The above two paragraphs were not to brag about my grades/achievements. It was just to let you know that you need to be hard working and consistent to match up with the smart folks.

If you are not born smart, there is nothing wrong in accepting the fact that you are not smart.

Live with it, accept it and work hard to beat the smart guys. Trust me, it is not at all a big deal.

Coming back to your question of "how to study?", below I have mentioned a few pointers. Note that if you fall into the category of smart guys, do not waste your time reading stuff below.
  • Believe in self study. Understand that coaching teachers are meant to guide you. They are not meant to replace your hard work.
  • Read books. I have seen that most students skim through coaching notes. They hardly bother to read books. I believe that you will be able to unlock the best secrets only when you read. There are tonnes of good JEE books out there. This might help you: Which book should I follow to get a under 50 rank in IIT JEE?
  • Ask doubts. Always get your doubts cleared.
  • Spend at least 10 hours a day in studying. Yes, this is a practical advice. If you believe that you are not among the smart guys, 10 hours is the bare minimum you should spend. I sometimes used to spend up to 15 hours a day when needed.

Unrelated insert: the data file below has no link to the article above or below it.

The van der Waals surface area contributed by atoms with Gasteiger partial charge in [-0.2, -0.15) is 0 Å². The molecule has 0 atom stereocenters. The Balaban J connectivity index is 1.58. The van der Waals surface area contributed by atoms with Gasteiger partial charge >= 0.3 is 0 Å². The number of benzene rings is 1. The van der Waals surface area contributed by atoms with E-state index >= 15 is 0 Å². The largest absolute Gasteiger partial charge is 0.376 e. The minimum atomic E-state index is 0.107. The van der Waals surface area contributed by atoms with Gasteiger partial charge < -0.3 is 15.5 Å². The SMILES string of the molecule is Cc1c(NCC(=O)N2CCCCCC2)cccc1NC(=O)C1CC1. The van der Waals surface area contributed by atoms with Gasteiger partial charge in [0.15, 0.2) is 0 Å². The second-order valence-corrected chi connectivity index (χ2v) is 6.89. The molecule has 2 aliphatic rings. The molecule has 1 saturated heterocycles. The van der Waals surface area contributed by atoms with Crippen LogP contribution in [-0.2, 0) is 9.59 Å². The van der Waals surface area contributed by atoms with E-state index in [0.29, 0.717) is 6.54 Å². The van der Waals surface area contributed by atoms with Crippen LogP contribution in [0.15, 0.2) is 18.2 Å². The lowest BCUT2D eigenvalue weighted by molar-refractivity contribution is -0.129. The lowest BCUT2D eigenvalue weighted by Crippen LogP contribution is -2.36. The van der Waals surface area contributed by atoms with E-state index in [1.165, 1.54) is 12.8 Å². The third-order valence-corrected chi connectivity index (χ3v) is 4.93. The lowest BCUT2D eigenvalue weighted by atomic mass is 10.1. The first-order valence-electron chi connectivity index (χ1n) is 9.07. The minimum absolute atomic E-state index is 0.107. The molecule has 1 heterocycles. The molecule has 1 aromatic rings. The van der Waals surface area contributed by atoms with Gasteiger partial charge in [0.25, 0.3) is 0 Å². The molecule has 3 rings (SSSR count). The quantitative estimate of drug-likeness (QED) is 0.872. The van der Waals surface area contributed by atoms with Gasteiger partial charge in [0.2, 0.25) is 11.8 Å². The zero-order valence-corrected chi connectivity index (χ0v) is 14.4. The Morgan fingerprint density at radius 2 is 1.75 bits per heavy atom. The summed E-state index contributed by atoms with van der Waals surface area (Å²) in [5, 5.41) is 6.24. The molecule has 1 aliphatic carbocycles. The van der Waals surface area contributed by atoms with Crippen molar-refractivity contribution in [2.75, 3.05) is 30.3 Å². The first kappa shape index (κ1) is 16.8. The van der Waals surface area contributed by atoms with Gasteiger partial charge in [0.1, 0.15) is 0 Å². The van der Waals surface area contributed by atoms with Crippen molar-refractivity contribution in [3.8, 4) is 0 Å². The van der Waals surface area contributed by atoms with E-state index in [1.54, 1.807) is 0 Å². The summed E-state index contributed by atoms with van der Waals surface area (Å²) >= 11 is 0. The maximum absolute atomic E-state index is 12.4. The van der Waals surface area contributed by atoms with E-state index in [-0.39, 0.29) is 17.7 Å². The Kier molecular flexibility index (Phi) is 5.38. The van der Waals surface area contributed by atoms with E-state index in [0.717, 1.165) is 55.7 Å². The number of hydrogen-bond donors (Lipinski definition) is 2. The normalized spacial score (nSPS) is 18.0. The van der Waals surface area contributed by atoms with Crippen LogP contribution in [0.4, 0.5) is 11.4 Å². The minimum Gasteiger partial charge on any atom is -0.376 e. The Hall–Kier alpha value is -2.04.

• Solve a lot of problems. Since you are reading this, you realize that you are not a smart guy. You will have to practice a lot of problems to develop that "sharp" mindset that the smart guys have.
  • Do not study with friends. Study alone. Your friends might be smart guys. In that case, they will be able to pick up stuff at a much faster rate and you will be left with a bunch of unclear concepts.
  • Do not waste your time. Do not waste your time in unnecessary stuff. TV, friends, Facebook, arguments are all waste of time. Avoid them.

In the end, I would like to say that working hard is the key. At the end of the day, to crack IITB CSE, you will have to solve those "new" problems thrown at you during the 6 hours of JEE. You either have that mindset to pick up new stuff, or you develop it by working hard.

Good luck and all the best for JEE :)

Sunday, 12 March 2017

Archive of my top voted Quora answers.

Below I would like to provide a list of my top voted answers on IITs and JEE preparation. These answers might be useful for students who are aiming for a top rank in JEE :)
Some of my answers with > 1k upvotes:
Some of my answers with ~500 upvotes:

I hope this list will help answer more of your JEE preparation related questions. All the best for the exams coming ahead :)